• Make the Sign EVERY time to feed your baby and EVERY time you mention the word
  • Repeat the word and Sign several times (this is why they learn to speak earlier)
  • You may like to take baby's hand and gently help her to make the Sign
  • This can take a few weeks - be consistent.
  • Be patient - every baby learns at a different pace
  • Make a HUGE fuss when your baby learns a new Sign
  • Once baby learns one Sign, the others quickly follow.
  • Signing starts at about 7-8mths but baby will recognize the Sign long before having the motor skills to make it.

The benefits of teaching your baby to Sign...

There are hundreds of great and very rewarding benefits of teaching your baby some Signs but before we get to the studies into Sign Language, I want to share what I have observed:

  • That babies who Sign seem happier - translation...happier Mom's.
  • Some children learn to Sign at 7 or 8 months - it takes the guesswork out of crying.
  • Babies who Sign are less frustrated and throw less tantrums because they can express their needs better.
  • Children who Sign as babies have an earlier grasp of spoken language too.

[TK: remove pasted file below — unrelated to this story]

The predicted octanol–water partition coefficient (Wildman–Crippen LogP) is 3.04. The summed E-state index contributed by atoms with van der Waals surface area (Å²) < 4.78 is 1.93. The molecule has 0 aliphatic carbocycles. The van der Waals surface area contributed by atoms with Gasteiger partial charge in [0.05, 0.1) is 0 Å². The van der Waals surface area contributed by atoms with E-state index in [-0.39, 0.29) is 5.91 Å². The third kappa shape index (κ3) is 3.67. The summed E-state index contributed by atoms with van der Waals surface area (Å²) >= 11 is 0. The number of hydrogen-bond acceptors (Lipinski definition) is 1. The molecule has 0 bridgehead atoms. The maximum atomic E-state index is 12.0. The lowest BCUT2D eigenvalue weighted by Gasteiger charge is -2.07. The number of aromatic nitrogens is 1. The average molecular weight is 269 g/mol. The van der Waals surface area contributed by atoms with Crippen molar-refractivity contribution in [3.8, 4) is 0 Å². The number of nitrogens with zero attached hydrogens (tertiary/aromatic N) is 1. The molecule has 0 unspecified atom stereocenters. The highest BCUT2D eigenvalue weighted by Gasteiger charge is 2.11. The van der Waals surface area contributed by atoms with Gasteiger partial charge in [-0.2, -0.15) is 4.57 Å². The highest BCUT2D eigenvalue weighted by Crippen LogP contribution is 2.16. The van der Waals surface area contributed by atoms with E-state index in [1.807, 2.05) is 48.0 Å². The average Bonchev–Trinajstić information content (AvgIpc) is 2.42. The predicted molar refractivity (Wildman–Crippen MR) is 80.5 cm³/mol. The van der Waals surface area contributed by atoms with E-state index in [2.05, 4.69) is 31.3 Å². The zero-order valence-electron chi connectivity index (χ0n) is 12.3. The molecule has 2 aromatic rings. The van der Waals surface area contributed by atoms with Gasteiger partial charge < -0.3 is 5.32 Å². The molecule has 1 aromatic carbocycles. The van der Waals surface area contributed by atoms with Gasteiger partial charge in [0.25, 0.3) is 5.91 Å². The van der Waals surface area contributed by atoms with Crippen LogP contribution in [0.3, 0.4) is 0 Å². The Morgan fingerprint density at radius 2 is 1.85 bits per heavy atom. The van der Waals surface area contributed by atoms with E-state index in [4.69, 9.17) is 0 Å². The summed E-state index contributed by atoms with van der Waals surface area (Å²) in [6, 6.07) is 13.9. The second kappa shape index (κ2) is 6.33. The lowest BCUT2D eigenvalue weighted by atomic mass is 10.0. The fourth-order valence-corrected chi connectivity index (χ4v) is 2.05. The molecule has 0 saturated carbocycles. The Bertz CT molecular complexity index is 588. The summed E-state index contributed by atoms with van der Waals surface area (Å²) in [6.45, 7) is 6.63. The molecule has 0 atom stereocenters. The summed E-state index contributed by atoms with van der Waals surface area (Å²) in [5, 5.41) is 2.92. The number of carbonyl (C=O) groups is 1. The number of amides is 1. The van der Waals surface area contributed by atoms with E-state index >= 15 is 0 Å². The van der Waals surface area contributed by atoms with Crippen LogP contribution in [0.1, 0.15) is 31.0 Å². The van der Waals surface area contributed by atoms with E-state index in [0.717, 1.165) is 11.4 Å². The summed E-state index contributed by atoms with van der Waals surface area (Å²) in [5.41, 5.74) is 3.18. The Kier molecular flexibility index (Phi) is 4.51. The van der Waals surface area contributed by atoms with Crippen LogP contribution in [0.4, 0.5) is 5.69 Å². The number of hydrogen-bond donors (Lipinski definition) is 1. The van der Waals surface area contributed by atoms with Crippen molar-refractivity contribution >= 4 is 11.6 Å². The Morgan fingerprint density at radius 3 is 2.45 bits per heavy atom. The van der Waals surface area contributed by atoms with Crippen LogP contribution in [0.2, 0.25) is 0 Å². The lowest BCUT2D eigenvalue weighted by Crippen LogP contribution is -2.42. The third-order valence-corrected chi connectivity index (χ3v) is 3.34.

• It's great for baby's self-esteem - you can just imagine the reaction everyone makes when baby makes his first Sign!
  • It's builds strong bonds (especially good for Dad''s and Grandparents to get involved) and helps you to tune onto what your baby needs.
  • It can be used to avoid dangerous situations - like avoiding Febrile Convulsions(!) as well as teaching baby danger Signs (like "hot" don't touch the oven)
  • Middle ears infections interfere with the way children hear words - which in turn affects the way they learn, the way they behave and follow instructions, the way they interact with other people.
  • Children prone to glue tend to have trouble at school because they just haven't had enough experience with language - they have poor self esteem and become unmotivated learners.

And my favorite reason to learn Sign Language?

You can tell them off in public without yelling at them!!